5–4 SIGNIFICANT DIGITS
Most practical calculations are generally limited to only three significant digits. What does this statement mean? An example will make this clear.
Assume that some friends you know want to brag about the performance of their new automobile. They tell you that they clocked their speed at 104.6784935 miles per hour. (That is downhill with a tailwind blowing.) How would you react to such information, short of calling them liars? Obviously, speedometers do not give 10-digit readouts. Neither do electrical measuring instruments. Most such instruments (called meters) are limited to three-digit accuracy.
Does this mean that electricity is a sloppy science? Quite the contrary! Electronic measurements can be extremely precise; however, practical considerations would recommend that all numbers be limited to three-digit accuracy. Thus, your friends should have reported their speed as 105 miles per hour.
5–5 ROUNDING OFF TO THREE SIGNIFICANT DIGITS
The last statement may have puzzled you. “Why 105 miles per hour?” you might ask. “Why not 104 miles per hour?” The answer to this is determined by the fourth digit. If the fourth digit is 5 or greater, the third digit should be rounded off to the next higher number. On the other hand, if the fourth digit is smaller than 5, it would be dropped along with all successive digits.
It must be pointed out that 0’s are not considered to be significant unless they are preceded by a number other than 0. Let us consider, for instance, the number 0.00020543. In rounding off such a number, it is important to recognize that the numeral 2 is the first significant digit to be retained. Thus, the answer would be reported as 0.000205, or in scientific notation as
As stated earlier, in electrical theory we are often confronted with very large or very small numbers. To overcome the inherent inconvenience of dealing with such awkward numbers, it is customary to modify the basic measuring units by attaching a prefix to their multiples or submultiples.
For instance, 1,000 volts can be called 1 kilovolt. This example shows that the word kilo stands for a multiple of l,000, or 103. In other words, 1 kilo means 1,000 times a unit.
Can you see that with this convention we can express a number like 27,000 ohms as 27x 103 = 27 kilohms, or just 27 kΩ?
Now that we understand the word kilo, let us have a look at Figure 5–2 to become acquainted with some other prefixes. Note that these prefixes, commonly called engineering units or engineering notation, are in steps of 1,000 instead of 10. Engineering units are commonly used throughout the electrical field. Many scientific calculators have a function indicated as ENG that displays the answers in engineering units. Scientific notation units will be given in steps of 1,000 instead of 10 when this function is activated. The advantage of using engineering notation is that the calculator will display scientific notation in steps of 1,000 only, which corresponds to common engineering prefixes. When a calculator is not set for engineering notation, an answer may appear as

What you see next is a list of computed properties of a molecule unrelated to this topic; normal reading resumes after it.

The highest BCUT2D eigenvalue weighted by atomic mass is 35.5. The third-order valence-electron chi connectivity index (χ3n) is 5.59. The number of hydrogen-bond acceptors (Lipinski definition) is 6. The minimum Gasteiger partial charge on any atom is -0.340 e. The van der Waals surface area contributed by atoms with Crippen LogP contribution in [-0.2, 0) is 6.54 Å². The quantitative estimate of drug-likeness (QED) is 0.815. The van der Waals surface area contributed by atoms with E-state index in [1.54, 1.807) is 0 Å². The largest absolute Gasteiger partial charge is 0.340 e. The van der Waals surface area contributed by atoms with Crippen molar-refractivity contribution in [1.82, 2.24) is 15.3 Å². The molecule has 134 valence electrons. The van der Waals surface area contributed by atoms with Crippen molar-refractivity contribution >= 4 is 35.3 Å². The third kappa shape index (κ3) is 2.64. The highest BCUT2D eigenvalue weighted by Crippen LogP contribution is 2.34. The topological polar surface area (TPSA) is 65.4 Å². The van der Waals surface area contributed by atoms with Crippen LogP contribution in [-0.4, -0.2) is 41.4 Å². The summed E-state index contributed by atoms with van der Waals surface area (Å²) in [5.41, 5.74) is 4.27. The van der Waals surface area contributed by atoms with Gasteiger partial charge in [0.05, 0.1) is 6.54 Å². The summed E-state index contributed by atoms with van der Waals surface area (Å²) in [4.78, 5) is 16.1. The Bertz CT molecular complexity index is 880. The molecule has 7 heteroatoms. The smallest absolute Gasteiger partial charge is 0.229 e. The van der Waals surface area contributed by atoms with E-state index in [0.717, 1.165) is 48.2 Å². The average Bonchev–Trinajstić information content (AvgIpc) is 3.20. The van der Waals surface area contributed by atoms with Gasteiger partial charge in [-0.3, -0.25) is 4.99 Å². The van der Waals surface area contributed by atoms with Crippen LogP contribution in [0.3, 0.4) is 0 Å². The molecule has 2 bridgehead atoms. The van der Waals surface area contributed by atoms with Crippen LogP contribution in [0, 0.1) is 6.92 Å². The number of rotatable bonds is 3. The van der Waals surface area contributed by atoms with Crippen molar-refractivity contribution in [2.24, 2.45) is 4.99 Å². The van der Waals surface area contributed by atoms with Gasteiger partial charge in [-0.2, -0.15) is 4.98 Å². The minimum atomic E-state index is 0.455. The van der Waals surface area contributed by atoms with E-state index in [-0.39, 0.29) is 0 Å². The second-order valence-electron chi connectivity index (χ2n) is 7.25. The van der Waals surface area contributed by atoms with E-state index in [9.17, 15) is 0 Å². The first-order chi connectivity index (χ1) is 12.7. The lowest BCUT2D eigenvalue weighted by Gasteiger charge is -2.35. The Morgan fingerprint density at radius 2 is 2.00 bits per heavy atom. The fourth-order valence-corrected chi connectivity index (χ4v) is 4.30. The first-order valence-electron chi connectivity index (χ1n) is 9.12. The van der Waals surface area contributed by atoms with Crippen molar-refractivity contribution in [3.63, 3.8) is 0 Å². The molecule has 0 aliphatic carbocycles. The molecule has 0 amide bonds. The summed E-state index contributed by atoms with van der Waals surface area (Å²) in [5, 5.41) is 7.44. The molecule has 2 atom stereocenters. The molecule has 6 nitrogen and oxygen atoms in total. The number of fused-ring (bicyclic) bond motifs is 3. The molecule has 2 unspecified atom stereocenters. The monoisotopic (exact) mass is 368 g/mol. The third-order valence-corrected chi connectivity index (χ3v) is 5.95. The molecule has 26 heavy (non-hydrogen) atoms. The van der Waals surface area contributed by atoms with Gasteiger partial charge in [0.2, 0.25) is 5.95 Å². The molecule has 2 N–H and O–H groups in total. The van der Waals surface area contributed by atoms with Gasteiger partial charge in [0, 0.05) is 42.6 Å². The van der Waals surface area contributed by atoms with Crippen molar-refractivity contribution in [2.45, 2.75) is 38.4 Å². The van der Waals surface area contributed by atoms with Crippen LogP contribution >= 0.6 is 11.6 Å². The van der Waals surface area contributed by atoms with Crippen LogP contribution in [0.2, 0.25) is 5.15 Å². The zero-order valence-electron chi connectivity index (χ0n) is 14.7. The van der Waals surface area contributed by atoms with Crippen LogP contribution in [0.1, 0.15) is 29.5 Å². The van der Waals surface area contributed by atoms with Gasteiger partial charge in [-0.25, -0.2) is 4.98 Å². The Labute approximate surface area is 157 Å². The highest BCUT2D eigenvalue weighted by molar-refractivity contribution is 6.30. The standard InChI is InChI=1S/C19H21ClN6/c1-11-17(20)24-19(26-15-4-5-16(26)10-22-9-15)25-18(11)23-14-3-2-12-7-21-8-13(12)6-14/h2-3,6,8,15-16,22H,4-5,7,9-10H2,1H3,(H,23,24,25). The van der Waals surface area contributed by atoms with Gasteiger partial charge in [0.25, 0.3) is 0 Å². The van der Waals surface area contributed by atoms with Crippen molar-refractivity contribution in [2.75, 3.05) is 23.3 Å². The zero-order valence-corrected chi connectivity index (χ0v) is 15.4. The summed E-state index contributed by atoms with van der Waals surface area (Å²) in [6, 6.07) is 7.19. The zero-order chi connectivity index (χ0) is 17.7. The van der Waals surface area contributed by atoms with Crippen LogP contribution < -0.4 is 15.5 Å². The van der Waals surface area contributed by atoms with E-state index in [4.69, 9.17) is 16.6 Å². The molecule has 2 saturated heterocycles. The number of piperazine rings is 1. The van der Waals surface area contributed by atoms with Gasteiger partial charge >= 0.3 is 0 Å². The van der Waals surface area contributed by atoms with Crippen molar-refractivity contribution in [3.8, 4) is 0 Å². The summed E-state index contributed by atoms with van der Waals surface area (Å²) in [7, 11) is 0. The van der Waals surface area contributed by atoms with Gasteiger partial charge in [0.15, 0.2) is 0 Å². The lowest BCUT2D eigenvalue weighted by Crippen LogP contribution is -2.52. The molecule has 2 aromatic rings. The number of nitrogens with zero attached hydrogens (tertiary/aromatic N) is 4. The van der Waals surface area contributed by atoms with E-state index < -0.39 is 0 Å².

Note that the decimal point in the answer has moved and the exponent is now 203 instead of 202. The scientific notation unit 203 corresponds to milli, so the answer can be read as 12.689764 milli.
Note that both uppercase letters and lowercase letters are used for letter symbols. It is especially important to distinguish between M for mega and m for milli. Note also the letter symbol for micro—the Greek letter μ (pronounced: myoo).
More examples are shown in conjunction with the Achievement Review practice problems at the end of the chapter.
5–7 MULTIPLICATION AND DIVISION WITH POWERS OF 10
Even though it is assumed that all students of electricity have a basic knowledge of algebra, it may be helpful to briefly refresh our memory.
Rule #1 (Multiplication): When powers of 10 are to be multiplied, add their exponents. For instance,
• Powers of 10 are useful in making computations involving very large or very small numbers.
• Scientific notation mandates that a decimal point be placed behind the first significant
digit of a number expressed in powers of 10.
• Three-digit accuracy is generally sufficient for quantities related to practical applications. Numbers should be rounded off accordingly.
• Rounding off to three digits demands a look at the fourth digit to determine whether to round up or down.
• Metric prefixes are used in the electrical trades to describe multiples or submultiples of basic units. Examples are kilovolt, milliampere, and megohm.
• In multiplying powers of 10, the exponents are added.
• In dividing powers of 10, the exponent of the divisor is subtracted from the exponent of the dividend.
PART I ROUNDING OFF MATHEMATICAL ANSWERS
1. It will be assumed that electric circuit quantities are sufficiently accurate to justify solutions containing three significant digits.
2. A sequence of significant figures never begins with 0.
3. The fourth significant digit determines whether the third figure should be rounded off.
4. If a number has less than three digits, fill in the rest with 0’s. Thus, 75 5 75.0.
Express each of the following electrical terms, units, or numbers as integers or decimal numbers, as well as powers of 10 (scientific notation).
Note: For this task, we have included some electrical units we have not explained yet but that are important for the aspiring electrical worker to know. These are the units of:
• Electrical energy—called the watt-hour (Wh)
• Frequency—called the hertz (Hz)
• Electrical capacity—called the farad (F)
• Inductance—called the henry (H)
Some answers have been provided throughout this assignment so that you, the student, may have guidelines for this task. Be sure to study all these examples before you begin.